Using Functions in Themes

17 May 2019

As you're building a Styled Components theme, you'll come across situations where you have a range of values. For example, a set of grays running from white to black or font sizes from tiny to gigantic.

The simplest way to implement this would be to give each one an entry in the theme.

const theme = {
  neutralWhite: "#ffffff",
  neutralLighterest: "#fafafa",
  neutralLightest: "#f5f5f5",
  neutralLighter: "#eeeeee",
  neutralLight: "#e0e0e0",
  neutral: "#bdbdbd",
  neutralDark: "#9e9e9e",
  neutralDarker: "#757575",
  neutralDarkest: "#616161",
  neutralDarkerest "#424242",
  neutralAlmostBlack: "#212121"
}

To be fair, I've made these intentionally bad. But it's a challenge to name a set like this. Can the names communicate the relative lightness of each color? What happens if when a new gray comes along and has to be added to the middle? Hello, neutralDarkerest2.

Numbered values

One approach to solving this problem is to drop names in favor of numbers. This is what Material Design does and what Fabric recently moved to. It solves the problem of knowing how two colors relate; the larger number is darker. Adding a new color that's between 400 and 500? Name it 450 and move on to more interesting things.

An even simpler approach is to name the colors 0, 1, 2, 3, etc. If a new color is needed you can shift the existing colors (e.g. 3 is now 4) and do a quick find-replace to update your app. This might not scale for design systems that span many apps, but it's a good solution for prototyping or building a small app.

This could look like:

const theme = {
  neutral0: "#ffffff",
  neutral1: "#fafafa",
  neutral2: "#f5f5f5",
  ...
};

While it will work fine, it's awfully repetitive. Let's see if we can do better.

Using an array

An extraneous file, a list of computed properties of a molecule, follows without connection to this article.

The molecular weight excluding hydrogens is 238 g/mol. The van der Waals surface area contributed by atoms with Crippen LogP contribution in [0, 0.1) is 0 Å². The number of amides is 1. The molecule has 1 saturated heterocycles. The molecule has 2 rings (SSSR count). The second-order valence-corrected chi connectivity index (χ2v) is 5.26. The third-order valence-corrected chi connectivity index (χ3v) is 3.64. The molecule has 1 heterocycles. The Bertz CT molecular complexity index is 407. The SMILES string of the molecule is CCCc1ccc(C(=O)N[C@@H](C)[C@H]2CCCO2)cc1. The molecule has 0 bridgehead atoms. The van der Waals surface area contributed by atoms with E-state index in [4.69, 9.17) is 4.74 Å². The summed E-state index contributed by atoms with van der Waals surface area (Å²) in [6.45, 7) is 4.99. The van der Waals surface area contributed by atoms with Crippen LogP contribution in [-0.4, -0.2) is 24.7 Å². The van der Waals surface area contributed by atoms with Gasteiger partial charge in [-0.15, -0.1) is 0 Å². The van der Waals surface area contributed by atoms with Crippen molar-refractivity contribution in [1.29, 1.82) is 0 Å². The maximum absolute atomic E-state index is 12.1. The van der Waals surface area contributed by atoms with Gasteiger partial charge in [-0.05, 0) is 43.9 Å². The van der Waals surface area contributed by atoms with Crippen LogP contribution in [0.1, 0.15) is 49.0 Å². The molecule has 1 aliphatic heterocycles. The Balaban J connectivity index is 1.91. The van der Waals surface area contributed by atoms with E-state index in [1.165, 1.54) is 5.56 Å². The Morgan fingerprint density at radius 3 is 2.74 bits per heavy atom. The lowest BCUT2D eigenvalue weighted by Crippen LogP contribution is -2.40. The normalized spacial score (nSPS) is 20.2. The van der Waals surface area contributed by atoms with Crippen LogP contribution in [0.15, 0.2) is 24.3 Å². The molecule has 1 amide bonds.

One great thing about theming with Styled Components is that the theme is a JavaScript object like any other. While it most often contains primitives like strings and numbers, there's nothing stopping us from putting an array or function in there.

const theme = {
  gray: [
    "#ffffff",
    "#fafafa",
    "#f5f5f5",
    ...
  ]
};

It's now possible to get a value from the array within a component's styles by calling ${props => props.theme.gray[2]}. Better!

Calling an array from a function

There are cases where what you really want in your theme is a function. For example, the Polished library provides a modularScale helper that makes it easy to calculate a relative scale of values.

import { modularScale } from "polished";

const theme = {
  size(step) {
    return modularScale(step, "1rem");
  }
};

This would be called as ${props => props.theme.size(2)}. This is much like how our array was called above, but with parantheses instead of square brackets.

While this makes sense, it can be difficult to remember which parts of the theme are arrays and which are functions. So let's write a little function that takes an index argument and returns the array at that index.

const theme = {
  gray(step) {
    return [
      "#ffffff",
      "#fafafa",
      "#f5f5f5",
      "#eeeeee",
      "#e0e0e0",
      "#bdbdbd",
      "#9e9e9e",
      "#757575",
      "#616161",
      "#424242",
      "#212121"
    ][step + 1];
  }
};

Now we can use the same syntax when referencing an array or a function in our theme.

You may have noticed that it's accessing the value at step + 1. Like most programming languages, JavaScript uses zero-based arrays where the first element is at position 0. This is confusing for anyone on your team who's not a developer (the design documentation is never going to start at 0 unless you insist on it) so I recommend starting at 1 instead. It's less hassle for everyone.

Next steps

  • If you haven't tried theming with Styled Components, follow along with my tutorial.
  • Try adding a ramp of type sizes. E.g. 12px, 14px, 16px, 20px, 24px
  • What if you wanted myFunction(0) to return a value from the middle of the range instead of the first value? Could you update the function so that it's possible to call myFunction(-2) for lower values?